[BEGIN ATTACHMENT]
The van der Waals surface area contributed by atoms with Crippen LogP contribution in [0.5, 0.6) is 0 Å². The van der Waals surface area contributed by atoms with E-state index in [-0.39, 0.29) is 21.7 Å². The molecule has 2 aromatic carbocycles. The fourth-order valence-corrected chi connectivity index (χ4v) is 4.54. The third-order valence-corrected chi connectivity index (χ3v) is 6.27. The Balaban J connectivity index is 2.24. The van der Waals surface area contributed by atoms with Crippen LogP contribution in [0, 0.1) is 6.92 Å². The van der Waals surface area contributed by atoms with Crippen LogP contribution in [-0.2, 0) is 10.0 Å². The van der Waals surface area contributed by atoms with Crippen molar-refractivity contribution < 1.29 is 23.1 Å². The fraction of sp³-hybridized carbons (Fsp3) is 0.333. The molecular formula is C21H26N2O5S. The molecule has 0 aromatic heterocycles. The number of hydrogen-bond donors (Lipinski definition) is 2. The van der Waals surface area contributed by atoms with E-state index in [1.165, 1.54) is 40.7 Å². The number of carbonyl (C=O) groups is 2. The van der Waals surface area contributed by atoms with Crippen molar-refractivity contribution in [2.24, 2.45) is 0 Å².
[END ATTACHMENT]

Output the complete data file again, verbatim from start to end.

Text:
The van der Waals surface area contributed by atoms with Crippen LogP contribution in [0.5, 0.6) is 0 Å². The van der Waals surface area contributed by atoms with E-state index in [-0.39, 0.29) is 21.7 Å². The molecule has 2 aromatic carbocycles. The fourth-order valence-corrected chi connectivity index (χ4v) is 4.54. The third-order valence-corrected chi connectivity index (χ3v) is 6.27. The Balaban J connectivity index is 2.24. The van der Waals surface area contributed by atoms with Crippen LogP contribution in [0, 0.1) is 6.92 Å². The van der Waals surface area contributed by atoms with Crippen LogP contribution in [-0.2, 0) is 10.0 Å². The van der Waals surface area contributed by atoms with Crippen molar-refractivity contribution < 1.29 is 23.1 Å². The fraction of sp³-hybridized carbons (Fsp3) is 0.333. The molecular formula is C21H26N2O5S. The molecule has 0 aromatic heterocycles. The number of hydrogen-bond donors (Lipinski definition) is 2. The van der Waals surface area contributed by atoms with E-state index in [1.165, 1.54) is 40.7 Å². The number of carbonyl (C=O) groups is 2. The van der Waals surface area contributed by atoms with Crippen molar-refractivity contribution in [2.24, 2.45) is 0 Å².